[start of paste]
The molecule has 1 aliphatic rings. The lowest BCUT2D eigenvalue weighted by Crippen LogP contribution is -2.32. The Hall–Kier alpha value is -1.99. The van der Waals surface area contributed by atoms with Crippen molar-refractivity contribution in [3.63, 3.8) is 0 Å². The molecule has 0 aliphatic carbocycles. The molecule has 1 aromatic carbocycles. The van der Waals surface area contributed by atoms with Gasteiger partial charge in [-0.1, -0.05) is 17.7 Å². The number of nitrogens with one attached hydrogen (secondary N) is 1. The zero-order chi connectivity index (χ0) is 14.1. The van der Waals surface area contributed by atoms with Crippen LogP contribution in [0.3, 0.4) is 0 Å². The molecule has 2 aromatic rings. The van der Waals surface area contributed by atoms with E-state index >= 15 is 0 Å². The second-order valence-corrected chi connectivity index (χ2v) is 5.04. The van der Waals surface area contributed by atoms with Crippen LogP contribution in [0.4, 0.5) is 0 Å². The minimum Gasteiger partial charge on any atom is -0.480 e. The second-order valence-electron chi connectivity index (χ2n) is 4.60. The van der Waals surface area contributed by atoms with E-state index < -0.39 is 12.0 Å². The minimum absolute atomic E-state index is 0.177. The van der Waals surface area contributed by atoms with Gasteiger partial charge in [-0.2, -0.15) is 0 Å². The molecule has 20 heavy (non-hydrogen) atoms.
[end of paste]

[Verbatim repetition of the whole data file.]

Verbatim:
The molecule has 1 aliphatic rings. The lowest BCUT2D eigenvalue weighted by Crippen LogP contribution is -2.32. The Hall–Kier alpha value is -1.99. The van der Waals surface area contributed by atoms with Crippen molar-refractivity contribution in [3.63, 3.8) is 0 Å². The molecule has 0 aliphatic carbocycles. The molecule has 1 aromatic carbocycles. The van der Waals surface area contributed by atoms with Gasteiger partial charge in [-0.1, -0.05) is 17.7 Å². The number of nitrogens with one attached hydrogen (secondary N) is 1. The zero-order chi connectivity index (χ0) is 14.1. The van der Waals surface area contributed by atoms with Crippen LogP contribution in [0.3, 0.4) is 0 Å². The molecule has 2 aromatic rings. The van der Waals surface area contributed by atoms with E-state index >= 15 is 0 Å². The second-order valence-corrected chi connectivity index (χ2v) is 5.04. The van der Waals surface area contributed by atoms with Crippen LogP contribution in [0.4, 0.5) is 0 Å². The minimum Gasteiger partial charge on any atom is -0.480 e. The second-order valence-electron chi connectivity index (χ2n) is 4.60. The van der Waals surface area contributed by atoms with E-state index < -0.39 is 12.0 Å². The minimum absolute atomic E-state index is 0.177. The van der Waals surface area contributed by atoms with Gasteiger partial charge in [-0.2, -0.15) is 0 Å². The molecule has 20 heavy (non-hydrogen) atoms.